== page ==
In this tutorial, we’ll explain one of the most challenging natural language processing area known as topic modeling. We can use topic modeling for recognizing and extracting different topics from the text. It helps us easily understand the information from a large amount of textual data. After the introduction, we’ll dive deeper into understanding the related concepts, such as LDA and coherence score. The whole accent will be towards getting familiar with these measurements and how to interpret their values.
2. Topic Modeling
Topic modeling is a machine learning and natural language processing technique for determining the topics present in a document. It’s capable of determining the probability of a word or phrase belonging to a certain topic and cluster documents based on their similarity or closeness. It does this by analyzing the frequency of words and phrases in the documents. Some applications of topic modeling also include text summarization, recommender systems, spam filters, and similar.
Specifically, the current methods for extraction of topic models include Latent Dirichlet Allocation (LDA), Latent Semantic Analysis (LSA), Probabilistic Latent Semantic Analysis (PLSA), and Non-Negative Matrix Factorization (NMF). We’ll focus on the coherence score from Latent Dirichlet Allocation (LDA).
3. Latent Dirichlet Allocation (LDA)
Latent Dirichlet Allocation is an unsupervised, machine learning, clustering technique that we commonly use for text analysis. It’s a type of topic modeling in which words are represented as topics, and documents are represented as a collection of these word topics.
In summary, this method recognizes topics in the documents through several steps:
- Sampling topics – initialize the Dirichlet distribution of documents in the topic’s space and choose topics from multinomial distribution of topics over a document.
- Sampling words and creating a document – initialize the Dirichlet distribution of topics in the word’s space and choose words, for each of the previously sampled topics, from the multinomial distribution of words over topics.
- Maximize the probability of creating the same documents.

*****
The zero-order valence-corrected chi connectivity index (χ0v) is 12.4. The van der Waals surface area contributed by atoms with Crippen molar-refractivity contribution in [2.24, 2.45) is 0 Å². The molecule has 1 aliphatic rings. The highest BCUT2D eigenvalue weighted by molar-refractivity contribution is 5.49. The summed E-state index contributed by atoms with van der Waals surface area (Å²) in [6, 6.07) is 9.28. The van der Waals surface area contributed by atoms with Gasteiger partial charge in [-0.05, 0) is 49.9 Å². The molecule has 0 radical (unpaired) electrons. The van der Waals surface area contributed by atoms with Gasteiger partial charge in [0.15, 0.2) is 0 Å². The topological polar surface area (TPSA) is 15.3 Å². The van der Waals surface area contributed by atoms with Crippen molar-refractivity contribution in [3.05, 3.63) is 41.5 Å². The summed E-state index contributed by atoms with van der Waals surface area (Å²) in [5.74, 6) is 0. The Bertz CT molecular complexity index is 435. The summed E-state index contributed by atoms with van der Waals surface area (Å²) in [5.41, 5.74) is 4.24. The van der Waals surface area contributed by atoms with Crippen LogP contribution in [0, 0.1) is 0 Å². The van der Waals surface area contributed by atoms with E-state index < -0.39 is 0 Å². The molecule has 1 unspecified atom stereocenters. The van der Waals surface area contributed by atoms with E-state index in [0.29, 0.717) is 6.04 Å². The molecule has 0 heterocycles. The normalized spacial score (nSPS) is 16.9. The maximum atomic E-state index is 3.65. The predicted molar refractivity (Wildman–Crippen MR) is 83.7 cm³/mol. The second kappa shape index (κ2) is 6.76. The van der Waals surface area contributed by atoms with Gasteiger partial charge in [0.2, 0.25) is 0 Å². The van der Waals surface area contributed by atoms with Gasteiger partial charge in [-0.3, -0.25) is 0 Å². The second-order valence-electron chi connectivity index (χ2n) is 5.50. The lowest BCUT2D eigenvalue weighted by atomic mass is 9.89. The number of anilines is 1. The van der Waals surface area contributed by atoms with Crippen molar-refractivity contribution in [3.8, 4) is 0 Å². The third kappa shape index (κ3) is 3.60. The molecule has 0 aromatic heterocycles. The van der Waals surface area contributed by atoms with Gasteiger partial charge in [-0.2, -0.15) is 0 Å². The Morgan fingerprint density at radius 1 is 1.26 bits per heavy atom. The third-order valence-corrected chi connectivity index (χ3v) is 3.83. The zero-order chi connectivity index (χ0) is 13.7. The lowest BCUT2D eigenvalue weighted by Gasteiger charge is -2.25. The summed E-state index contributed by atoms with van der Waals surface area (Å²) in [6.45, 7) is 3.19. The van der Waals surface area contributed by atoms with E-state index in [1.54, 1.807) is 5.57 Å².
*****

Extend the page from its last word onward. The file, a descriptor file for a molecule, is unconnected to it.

Following that, the algorithm above is mathematically defined as
where and define Dirichlet distributions, and define multinomial distributions, is the vector with topics of all words in all documents, is the vector with all words in all documents, number of documents, number of topics and number of words.
We can do the whole process of training or maximizing probability using Gibbs sampling, where the general idea is to make each document and each word as monochromatic as possible. Basically, it means we want that each document to have as few as possible articles, and each word belongs to as few as possible topics.
4. Coherence Score
We can use the coherence score in topic modeling to measure how interpretable the topics are to humans. In this case, topics are represented as the top N words with the highest probability of belonging to that particular topic. Briefly, the coherence score measures how similar these words are to each other.
4.1. CV Coherence Score
One of the most popular coherence metrics is called CV. It creates content vectors of words using their co-occurrences and, after that, calculates the score using normalized pointwise mutual information (NPMI) and the cosine similarity. This metric is popular because it’s the default metric in the Gensim topic coherence pipeline module, but it has some issues. Even the author of this metric doesn’t recommend using it.
Because of that, we don’t recommend using the CV coherence metric.
4.2. UMass Coherence Score
Instead of using the CV score, we recommend using the UMass coherence score. It calculates how often two words, and appear together in the corpus and it’s defined as
where indicates how many times words and appear together in documents, and is how many time word appeared alone. The greater the number, the better is coherence score. Also, this measure isn’t symmetric, which means that is not equal to . We calculate the global coherence of the topic as the average pairwise coherence scores on the top words which describe the topic.